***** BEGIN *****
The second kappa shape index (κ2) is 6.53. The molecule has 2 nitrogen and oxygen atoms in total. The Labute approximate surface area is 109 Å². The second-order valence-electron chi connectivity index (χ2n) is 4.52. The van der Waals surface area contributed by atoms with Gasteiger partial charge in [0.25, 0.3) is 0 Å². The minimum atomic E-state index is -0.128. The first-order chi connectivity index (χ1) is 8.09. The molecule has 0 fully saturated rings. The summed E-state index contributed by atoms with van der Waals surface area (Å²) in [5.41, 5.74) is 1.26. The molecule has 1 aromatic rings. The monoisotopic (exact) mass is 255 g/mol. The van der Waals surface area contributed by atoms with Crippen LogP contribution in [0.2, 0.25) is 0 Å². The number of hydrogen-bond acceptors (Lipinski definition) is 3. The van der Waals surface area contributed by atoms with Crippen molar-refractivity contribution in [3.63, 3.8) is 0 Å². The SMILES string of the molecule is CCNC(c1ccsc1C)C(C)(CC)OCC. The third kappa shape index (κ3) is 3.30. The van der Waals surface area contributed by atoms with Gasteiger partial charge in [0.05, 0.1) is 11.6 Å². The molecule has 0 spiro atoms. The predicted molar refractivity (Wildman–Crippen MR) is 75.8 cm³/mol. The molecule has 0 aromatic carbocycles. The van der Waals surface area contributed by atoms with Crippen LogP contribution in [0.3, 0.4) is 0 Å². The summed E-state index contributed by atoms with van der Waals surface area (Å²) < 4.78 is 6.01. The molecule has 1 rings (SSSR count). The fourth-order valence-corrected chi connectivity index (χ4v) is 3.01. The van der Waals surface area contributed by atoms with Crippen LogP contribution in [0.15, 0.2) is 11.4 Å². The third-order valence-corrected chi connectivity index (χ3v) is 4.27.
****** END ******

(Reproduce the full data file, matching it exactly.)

The second kappa shape index (κ2) is 6.53. The molecule has 2 nitrogen and oxygen atoms in total. The Labute approximate surface area is 109 Å². The second-order valence-electron chi connectivity index (χ2n) is 4.52. The van der Waals surface area contributed by atoms with Gasteiger partial charge in [0.25, 0.3) is 0 Å². The minimum atomic E-state index is -0.128. The first-order chi connectivity index (χ1) is 8.09. The molecule has 0 fully saturated rings. The summed E-state index contributed by atoms with van der Waals surface area (Å²) in [5.41, 5.74) is 1.26. The molecule has 1 aromatic rings. The monoisotopic (exact) mass is 255 g/mol. The van der Waals surface area contributed by atoms with Crippen LogP contribution in [0.2, 0.25) is 0 Å². The number of hydrogen-bond acceptors (Lipinski definition) is 3. The van der Waals surface area contributed by atoms with Crippen molar-refractivity contribution in [3.63, 3.8) is 0 Å². The SMILES string of the molecule is CCNC(c1ccsc1C)C(C)(CC)OCC. The third kappa shape index (κ3) is 3.30. The van der Waals surface area contributed by atoms with Gasteiger partial charge in [0.05, 0.1) is 11.6 Å². The molecule has 0 spiro atoms. The predicted molar refractivity (Wildman–Crippen MR) is 75.8 cm³/mol. The molecule has 0 aromatic carbocycles. The van der Waals surface area contributed by atoms with Crippen LogP contribution in [0.3, 0.4) is 0 Å². The summed E-state index contributed by atoms with van der Waals surface area (Å²) < 4.78 is 6.01. The molecule has 1 rings (SSSR count). The fourth-order valence-corrected chi connectivity index (χ4v) is 3.01. The van der Waals surface area contributed by atoms with Crippen LogP contribution in [0.15, 0.2) is 11.4 Å². The third-order valence-corrected chi connectivity index (χ3v) is 4.27.